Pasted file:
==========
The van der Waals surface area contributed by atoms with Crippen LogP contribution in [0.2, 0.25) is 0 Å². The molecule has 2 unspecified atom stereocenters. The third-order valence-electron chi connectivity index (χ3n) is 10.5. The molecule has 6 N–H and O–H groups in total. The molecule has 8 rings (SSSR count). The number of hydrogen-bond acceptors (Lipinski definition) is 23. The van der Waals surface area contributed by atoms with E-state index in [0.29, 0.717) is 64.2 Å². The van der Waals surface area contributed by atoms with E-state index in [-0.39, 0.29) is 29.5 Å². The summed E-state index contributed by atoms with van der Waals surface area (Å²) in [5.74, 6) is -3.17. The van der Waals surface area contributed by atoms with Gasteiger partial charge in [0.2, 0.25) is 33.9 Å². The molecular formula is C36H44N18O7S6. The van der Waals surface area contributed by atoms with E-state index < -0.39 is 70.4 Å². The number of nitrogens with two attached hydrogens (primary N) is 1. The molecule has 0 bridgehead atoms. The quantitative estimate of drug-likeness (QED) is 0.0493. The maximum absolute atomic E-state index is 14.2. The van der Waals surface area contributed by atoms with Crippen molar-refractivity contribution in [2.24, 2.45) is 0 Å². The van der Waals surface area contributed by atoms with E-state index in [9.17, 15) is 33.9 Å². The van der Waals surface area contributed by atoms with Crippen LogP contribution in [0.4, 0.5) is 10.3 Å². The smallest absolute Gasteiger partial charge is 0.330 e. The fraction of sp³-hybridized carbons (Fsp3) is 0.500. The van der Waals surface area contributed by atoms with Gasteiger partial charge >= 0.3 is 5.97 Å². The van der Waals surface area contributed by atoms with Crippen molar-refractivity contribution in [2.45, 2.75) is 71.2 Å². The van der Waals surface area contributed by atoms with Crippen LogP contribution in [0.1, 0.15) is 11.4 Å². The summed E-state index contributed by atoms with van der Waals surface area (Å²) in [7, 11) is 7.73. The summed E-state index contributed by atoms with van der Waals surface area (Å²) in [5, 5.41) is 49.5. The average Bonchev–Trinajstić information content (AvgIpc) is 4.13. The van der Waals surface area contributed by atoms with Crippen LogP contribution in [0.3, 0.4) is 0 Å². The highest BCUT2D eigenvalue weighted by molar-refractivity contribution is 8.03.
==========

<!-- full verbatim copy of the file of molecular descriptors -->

The van der Waals surface area contributed by atoms with Crippen LogP contribution in [0.2, 0.25) is 0 Å². The molecule has 2 unspecified atom stereocenters. The third-order valence-electron chi connectivity index (χ3n) is 10.5. The molecule has 6 N–H and O–H groups in total. The molecule has 8 rings (SSSR count). The number of hydrogen-bond acceptors (Lipinski definition) is 23. The van der Waals surface area contributed by atoms with E-state index in [0.29, 0.717) is 64.2 Å². The van der Waals surface area contributed by atoms with E-state index in [-0.39, 0.29) is 29.5 Å². The summed E-state index contributed by atoms with van der Waals surface area (Å²) in [5.74, 6) is -3.17. The van der Waals surface area contributed by atoms with Gasteiger partial charge in [0.2, 0.25) is 33.9 Å². The molecular formula is C36H44N18O7S6. The van der Waals surface area contributed by atoms with E-state index < -0.39 is 70.4 Å². The number of nitrogens with two attached hydrogens (primary N) is 1. The molecule has 0 bridgehead atoms. The quantitative estimate of drug-likeness (QED) is 0.0493. The maximum absolute atomic E-state index is 14.2. The van der Waals surface area contributed by atoms with Crippen molar-refractivity contribution in [2.24, 2.45) is 0 Å². The van der Waals surface area contributed by atoms with E-state index in [9.17, 15) is 33.9 Å². The van der Waals surface area contributed by atoms with Crippen LogP contribution in [0.4, 0.5) is 10.3 Å². The smallest absolute Gasteiger partial charge is 0.330 e. The fraction of sp³-hybridized carbons (Fsp3) is 0.500. The van der Waals surface area contributed by atoms with Gasteiger partial charge >= 0.3 is 5.97 Å². The van der Waals surface area contributed by atoms with Crippen molar-refractivity contribution in [2.45, 2.75) is 71.2 Å². The van der Waals surface area contributed by atoms with Crippen LogP contribution in [0.1, 0.15) is 11.4 Å². The summed E-state index contributed by atoms with van der Waals surface area (Å²) in [7, 11) is 7.73. The summed E-state index contributed by atoms with van der Waals surface area (Å²) in [5, 5.41) is 49.5. The average Bonchev–Trinajstić information content (AvgIpc) is 4.13. The van der Waals surface area contributed by atoms with Crippen LogP contribution in [0.3, 0.4) is 0 Å². The highest BCUT2D eigenvalue weighted by molar-refractivity contribution is 8.03.